• Oral antiviral therapy is recommended in immunocompetent patients with ophthalmic or other nontruncal dermatomal rash, patients ≥50 years, and in patients suffering moderate to severe pain or rash
  • IV Aciclovir is typically recommended in immunocompromised patients
    • Oral antivirals may be acceptable in patients who are only mildly to moderately immunocompromised
    • IV Foscarnet may be an alternative for Aciclovir-resistant VZV
  • Primary goal of treatment in herpes zoster is to reduce acute pain and PHN
  • Therapy for herpes zoster should accelerate healing, limit the severity & duration of acute and chronic pain, reduce complications
  • When taken within 72 hours of symptom onset, oral antivirals have been shown to reduce severity and duration of symptoms
    • Most viral replication has ceased by 72 hours after the onset of rash but this may be substantially extended in immunocompromised patients
    • After 72 hours, antivirals should be considered if new vesicular lesions are continuing to appear or if complications arise
  • Choice of agent depends on availability, cost, dosing schedule and patient preference

Aciclovir

  • Actions: Guanosine analogue that is a competitive inhibitor of viral DNA polymerase
    • Limits viral replication and stops further spread of the virus to other cells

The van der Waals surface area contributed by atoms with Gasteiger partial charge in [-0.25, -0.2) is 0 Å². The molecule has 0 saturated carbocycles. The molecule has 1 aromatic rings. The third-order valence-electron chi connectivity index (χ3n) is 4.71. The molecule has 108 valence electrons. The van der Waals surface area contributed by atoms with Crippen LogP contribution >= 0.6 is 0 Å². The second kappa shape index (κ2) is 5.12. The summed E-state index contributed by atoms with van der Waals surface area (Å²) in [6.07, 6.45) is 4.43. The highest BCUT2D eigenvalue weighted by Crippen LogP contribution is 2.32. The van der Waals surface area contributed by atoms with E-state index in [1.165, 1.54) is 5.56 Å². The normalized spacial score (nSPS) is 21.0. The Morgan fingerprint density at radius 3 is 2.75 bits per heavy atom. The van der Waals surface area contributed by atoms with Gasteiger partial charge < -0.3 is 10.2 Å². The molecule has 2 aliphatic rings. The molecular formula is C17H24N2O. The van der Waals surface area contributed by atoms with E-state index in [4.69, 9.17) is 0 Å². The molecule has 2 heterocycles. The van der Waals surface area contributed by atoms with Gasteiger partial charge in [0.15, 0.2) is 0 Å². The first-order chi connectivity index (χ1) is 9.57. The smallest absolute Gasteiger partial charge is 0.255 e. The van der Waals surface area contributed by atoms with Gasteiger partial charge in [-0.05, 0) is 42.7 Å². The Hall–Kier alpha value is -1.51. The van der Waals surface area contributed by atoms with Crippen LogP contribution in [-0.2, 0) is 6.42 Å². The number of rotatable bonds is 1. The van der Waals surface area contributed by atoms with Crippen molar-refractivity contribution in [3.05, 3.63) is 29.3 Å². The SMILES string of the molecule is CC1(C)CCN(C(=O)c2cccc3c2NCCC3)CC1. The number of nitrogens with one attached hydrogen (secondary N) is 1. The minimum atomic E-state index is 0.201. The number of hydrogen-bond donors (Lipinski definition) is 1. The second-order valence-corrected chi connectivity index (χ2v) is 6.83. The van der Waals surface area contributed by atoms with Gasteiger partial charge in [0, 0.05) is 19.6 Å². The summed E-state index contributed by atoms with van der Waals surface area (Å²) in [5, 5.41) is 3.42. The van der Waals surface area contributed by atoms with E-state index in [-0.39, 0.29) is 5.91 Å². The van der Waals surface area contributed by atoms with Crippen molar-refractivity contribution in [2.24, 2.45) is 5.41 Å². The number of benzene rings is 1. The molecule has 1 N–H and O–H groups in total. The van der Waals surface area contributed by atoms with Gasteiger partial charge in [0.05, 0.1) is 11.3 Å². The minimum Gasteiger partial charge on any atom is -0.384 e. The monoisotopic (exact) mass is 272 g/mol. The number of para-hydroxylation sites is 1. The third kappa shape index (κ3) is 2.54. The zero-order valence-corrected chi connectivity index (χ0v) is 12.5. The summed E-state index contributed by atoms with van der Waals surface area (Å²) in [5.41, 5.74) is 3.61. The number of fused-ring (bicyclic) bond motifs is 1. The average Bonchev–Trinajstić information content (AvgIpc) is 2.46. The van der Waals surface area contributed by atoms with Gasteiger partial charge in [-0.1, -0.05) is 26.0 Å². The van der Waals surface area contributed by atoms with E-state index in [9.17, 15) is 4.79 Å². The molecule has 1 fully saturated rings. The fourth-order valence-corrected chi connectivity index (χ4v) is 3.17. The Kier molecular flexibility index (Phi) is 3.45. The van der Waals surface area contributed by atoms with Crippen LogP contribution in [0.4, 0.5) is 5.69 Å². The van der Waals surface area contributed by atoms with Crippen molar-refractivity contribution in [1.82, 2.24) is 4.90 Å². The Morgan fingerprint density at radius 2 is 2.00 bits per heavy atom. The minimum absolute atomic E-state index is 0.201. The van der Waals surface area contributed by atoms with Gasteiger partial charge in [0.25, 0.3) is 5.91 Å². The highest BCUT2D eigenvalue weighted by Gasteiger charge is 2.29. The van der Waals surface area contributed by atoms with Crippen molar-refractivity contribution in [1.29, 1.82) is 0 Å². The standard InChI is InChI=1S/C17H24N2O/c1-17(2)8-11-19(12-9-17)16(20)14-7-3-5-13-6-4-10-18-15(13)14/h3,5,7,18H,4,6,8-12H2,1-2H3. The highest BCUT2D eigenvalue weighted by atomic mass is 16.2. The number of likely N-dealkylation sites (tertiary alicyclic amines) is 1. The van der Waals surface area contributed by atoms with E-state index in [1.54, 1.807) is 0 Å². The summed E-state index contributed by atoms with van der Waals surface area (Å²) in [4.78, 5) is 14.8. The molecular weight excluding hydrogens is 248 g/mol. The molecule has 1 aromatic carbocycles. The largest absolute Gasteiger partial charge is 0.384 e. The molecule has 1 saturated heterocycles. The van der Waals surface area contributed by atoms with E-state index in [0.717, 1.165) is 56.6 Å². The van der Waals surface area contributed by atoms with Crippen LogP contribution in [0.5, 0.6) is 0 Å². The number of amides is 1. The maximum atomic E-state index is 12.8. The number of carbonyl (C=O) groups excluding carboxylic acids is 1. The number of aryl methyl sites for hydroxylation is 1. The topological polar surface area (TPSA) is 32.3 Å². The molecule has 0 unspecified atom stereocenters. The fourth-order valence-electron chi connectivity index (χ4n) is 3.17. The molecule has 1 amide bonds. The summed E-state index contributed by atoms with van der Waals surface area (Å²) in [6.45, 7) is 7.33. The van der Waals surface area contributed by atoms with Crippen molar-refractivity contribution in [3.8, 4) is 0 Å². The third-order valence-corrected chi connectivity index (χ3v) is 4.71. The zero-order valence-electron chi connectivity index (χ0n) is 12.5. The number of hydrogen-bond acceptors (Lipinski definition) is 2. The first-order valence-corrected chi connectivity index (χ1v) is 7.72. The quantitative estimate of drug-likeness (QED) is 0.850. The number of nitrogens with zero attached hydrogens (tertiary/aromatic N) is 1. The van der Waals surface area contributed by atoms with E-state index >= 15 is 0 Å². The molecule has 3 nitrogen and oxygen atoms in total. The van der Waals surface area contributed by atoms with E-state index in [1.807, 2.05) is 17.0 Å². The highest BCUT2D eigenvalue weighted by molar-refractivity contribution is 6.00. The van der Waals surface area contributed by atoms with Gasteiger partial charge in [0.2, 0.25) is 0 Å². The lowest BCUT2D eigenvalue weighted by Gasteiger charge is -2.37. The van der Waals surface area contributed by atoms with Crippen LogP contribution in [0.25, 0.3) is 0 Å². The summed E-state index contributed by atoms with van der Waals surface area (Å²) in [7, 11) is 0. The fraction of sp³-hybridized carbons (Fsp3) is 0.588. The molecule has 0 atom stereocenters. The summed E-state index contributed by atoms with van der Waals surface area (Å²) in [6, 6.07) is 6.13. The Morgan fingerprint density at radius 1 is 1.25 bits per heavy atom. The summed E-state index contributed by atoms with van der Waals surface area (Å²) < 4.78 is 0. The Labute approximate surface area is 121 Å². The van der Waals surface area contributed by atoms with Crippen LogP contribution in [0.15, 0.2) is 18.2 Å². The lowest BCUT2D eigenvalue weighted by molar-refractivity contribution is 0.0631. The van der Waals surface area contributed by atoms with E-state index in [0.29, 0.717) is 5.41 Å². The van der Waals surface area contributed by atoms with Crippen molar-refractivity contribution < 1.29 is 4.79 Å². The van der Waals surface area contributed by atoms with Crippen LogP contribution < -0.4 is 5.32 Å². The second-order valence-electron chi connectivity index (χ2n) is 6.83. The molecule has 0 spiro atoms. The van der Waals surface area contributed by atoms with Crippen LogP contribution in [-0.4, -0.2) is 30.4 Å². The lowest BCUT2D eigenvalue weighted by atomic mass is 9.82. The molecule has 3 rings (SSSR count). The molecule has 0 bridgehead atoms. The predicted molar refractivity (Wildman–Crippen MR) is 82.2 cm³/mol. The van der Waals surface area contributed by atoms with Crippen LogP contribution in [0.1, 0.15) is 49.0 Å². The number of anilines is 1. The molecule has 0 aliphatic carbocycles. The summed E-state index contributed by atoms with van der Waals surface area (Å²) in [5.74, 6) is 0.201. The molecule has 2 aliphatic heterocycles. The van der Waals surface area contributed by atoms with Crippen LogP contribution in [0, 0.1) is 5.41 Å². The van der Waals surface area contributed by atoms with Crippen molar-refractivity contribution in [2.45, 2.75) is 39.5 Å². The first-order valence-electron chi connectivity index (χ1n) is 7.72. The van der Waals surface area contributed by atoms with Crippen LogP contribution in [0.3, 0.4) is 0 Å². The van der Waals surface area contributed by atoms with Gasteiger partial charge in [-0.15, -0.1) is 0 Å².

• Effects: Several studies have shown that high-dose oral Aciclovir accelerates resolution of acute lesions and may reduce the risk for prolonged pain
  • Intravenous Aciclovir should be initiated and continued until clinical improvement of extensive cutaneous lesions or patients with suspected visceral involvementIntravenous route may be shifted oral once no new cutaneous lesions are noted and signs and symptoms are improving

Famciclovir

  • Actions: Famciclovir is the diacetyl prodrug of Penciclovir; Famciclovir has higher bioavailability than Penciclovir and is rapidly converted to Penciclovir in gastrointestinal tract (GIT), blood and liver
    • Penciclovir has similar mechanism of action as Aciclovir but has a longer half-life
  • Effects: Efficacy is similar to Aciclovir

Valaciclovir

  • Actions: Valaciclovir is the valine ester derivative of Aciclovir with improved oral absorption and it is immediately transformed to Aciclovir after absorption
    • Has the same mode of action as Aciclovir
  • Effects: Efficacy is similar to Aciclovir

Famciclovir or Valaciclovir is preferable to Aciclovir because of convenient dosing and higher antiviral drug activity

Alternative Treatment for Herpes Zoster

Brivudine (Brivudin)

  • Actions: A thymidine nucleoside analogue that competitively inhibits viral DNA replication by blocking DNA polymerases
  • Brivudine is a treatment option for immunocompetent patients with herpes zoster
  • Effects: Several studies have shown that patients given Brivudine had shorter time to last new-lesion formation and full crusting, and with less experienced pain

Non-Pharmacological Therapy

Skin/Wound Care

  • Keep skin lesions dry and clean to prevent bacterial superinfection
    • Shower at least twice a day with soap and water
  • Nails should always be trimmed short and kept clean
  • Avoid peeling lesion crust and let it slough off naturally
  • Soft or liquid diet may be preferred for patients with lesions near the mouth
  • Sterile wet dressings may decrease discomfort from lesions